iRobot’s iconic autonomous robotic vacuum Roomba is cleaning floors in 15 million homes around the globe. It isn’t hard to believe that if people are happy to have an affordable little robot clean their floors, that they wouldn’t be even more excited to have one remove weeds from their garden. While others were building battle bots, Joe Jones spent his side time at MIT’s Artificial Intelligence Lab in 1988 designing the Roomba. Eventually, the Roomba went commercial in 2002 with Jones at iRobot.
Now Joe Jones “thinking outside the house” has started his second robotics company, Franklin Robotics, to build a garden version of Roomba, called Tertill, that autonomously roams in garden beds hacking out weeds. The Tertill project has been funded by global crowdfunding platform Kickstarter. Tertill looks similar to Roomba, but is solar-powered and is armed with a spinning string trimmer to slice off weeds at or slightly below the ground (presumably the roots do survive). Tertill is pretty self-sufficient as it is able to recharge itself drawing juice through the large solar panel on its back to allow it to run for about two hours a day. The 2.5 pound robot roams around on its merry way decapitating weeds in your garden every day, while avoiding coming in contact with the good plants if they are taller than an inch, via built-in sensors and its circular shape. Plants you want to go unharmed that are shorter than an inch must be enclosed by small metal guards that Franklin Robotics will ship with Tertill.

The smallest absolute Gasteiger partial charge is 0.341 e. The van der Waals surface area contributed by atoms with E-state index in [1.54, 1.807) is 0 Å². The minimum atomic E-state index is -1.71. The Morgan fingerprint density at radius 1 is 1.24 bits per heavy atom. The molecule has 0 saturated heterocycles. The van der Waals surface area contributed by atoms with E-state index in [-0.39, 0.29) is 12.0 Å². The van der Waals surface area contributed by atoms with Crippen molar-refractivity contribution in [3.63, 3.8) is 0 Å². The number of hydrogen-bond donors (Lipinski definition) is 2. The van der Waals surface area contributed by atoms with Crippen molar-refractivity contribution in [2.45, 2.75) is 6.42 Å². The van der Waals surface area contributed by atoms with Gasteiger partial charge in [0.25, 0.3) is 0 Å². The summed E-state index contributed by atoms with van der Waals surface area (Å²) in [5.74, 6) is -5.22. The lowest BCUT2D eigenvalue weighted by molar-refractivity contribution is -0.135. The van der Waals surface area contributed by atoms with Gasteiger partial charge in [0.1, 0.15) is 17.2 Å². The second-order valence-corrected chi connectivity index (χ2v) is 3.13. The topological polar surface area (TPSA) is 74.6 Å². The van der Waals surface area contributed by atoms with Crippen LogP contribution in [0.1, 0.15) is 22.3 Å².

There are some questions about how Tertill, which can be pre-ordered for $225 here and will begin shipping in spring 2018, will stay in its boundaries. Currently, Tertill which is designed to monitor around 100 square feet, does need at least a two-inch barrier around the garden area to prevent it from wandering away. But Franklin Robotics has said they are working on additional options to help gardeners to define Tertill’s boundaries like in-ground sensors.